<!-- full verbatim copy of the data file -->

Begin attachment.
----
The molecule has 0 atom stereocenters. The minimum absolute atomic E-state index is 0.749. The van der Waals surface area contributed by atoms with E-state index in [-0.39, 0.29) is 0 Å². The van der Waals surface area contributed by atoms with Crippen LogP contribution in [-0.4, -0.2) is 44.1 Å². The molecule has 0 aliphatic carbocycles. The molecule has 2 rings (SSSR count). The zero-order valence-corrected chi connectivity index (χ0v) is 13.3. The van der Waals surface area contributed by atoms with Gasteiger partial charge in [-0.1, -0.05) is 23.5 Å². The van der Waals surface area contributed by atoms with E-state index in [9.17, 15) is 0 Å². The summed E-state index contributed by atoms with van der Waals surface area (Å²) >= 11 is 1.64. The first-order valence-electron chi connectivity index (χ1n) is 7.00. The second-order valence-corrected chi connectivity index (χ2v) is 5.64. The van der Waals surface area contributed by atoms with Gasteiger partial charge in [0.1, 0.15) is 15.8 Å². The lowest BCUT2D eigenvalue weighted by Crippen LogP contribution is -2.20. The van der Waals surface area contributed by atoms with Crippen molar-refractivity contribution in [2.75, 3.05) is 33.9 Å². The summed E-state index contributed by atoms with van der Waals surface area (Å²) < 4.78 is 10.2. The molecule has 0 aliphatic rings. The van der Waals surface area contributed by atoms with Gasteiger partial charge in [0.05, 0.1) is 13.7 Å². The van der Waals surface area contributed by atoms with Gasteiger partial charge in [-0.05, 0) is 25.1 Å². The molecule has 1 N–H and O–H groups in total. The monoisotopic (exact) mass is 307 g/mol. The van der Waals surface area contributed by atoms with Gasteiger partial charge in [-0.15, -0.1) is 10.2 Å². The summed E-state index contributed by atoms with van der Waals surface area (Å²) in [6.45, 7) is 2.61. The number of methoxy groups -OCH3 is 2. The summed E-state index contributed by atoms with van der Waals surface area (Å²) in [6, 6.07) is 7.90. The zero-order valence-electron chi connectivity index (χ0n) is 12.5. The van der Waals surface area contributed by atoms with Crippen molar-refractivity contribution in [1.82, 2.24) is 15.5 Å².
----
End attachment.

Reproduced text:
The molecule has 0 atom stereocenters. The minimum absolute atomic E-state index is 0.749. The van der Waals surface area contributed by atoms with E-state index in [-0.39, 0.29) is 0 Å². The van der Waals surface area contributed by atoms with Crippen LogP contribution in [-0.4, -0.2) is 44.1 Å². The molecule has 0 aliphatic carbocycles. The molecule has 2 rings (SSSR count). The zero-order valence-corrected chi connectivity index (χ0v) is 13.3. The van der Waals surface area contributed by atoms with Gasteiger partial charge in [-0.1, -0.05) is 23.5 Å². The van der Waals surface area contributed by atoms with E-state index in [9.17, 15) is 0 Å². The summed E-state index contributed by atoms with van der Waals surface area (Å²) >= 11 is 1.64. The first-order valence-electron chi connectivity index (χ1n) is 7.00. The second-order valence-corrected chi connectivity index (χ2v) is 5.64. The van der Waals surface area contributed by atoms with Gasteiger partial charge in [0.1, 0.15) is 15.8 Å². The lowest BCUT2D eigenvalue weighted by Crippen LogP contribution is -2.20. The van der Waals surface area contributed by atoms with Crippen molar-refractivity contribution in [2.75, 3.05) is 33.9 Å². The summed E-state index contributed by atoms with van der Waals surface area (Å²) < 4.78 is 10.2. The molecule has 0 aliphatic rings. The van der Waals surface area contributed by atoms with Gasteiger partial charge in [0.05, 0.1) is 13.7 Å². The van der Waals surface area contributed by atoms with Gasteiger partial charge in [-0.05, 0) is 25.1 Å². The molecule has 1 N–H and O–H groups in total. The monoisotopic (exact) mass is 307 g/mol. The van der Waals surface area contributed by atoms with Gasteiger partial charge in [-0.15, -0.1) is 10.2 Å². The summed E-state index contributed by atoms with van der Waals surface area (Å²) in [6.45, 7) is 2.61. The number of methoxy groups -OCH3 is 2. The summed E-state index contributed by atoms with van der Waals surface area (Å²) in [6, 6.07) is 7.90. The zero-order valence-electron chi connectivity index (χ0n) is 12.5. The van der Waals surface area contributed by atoms with Crippen molar-refractivity contribution in [1.82, 2.24) is 15.5 Å².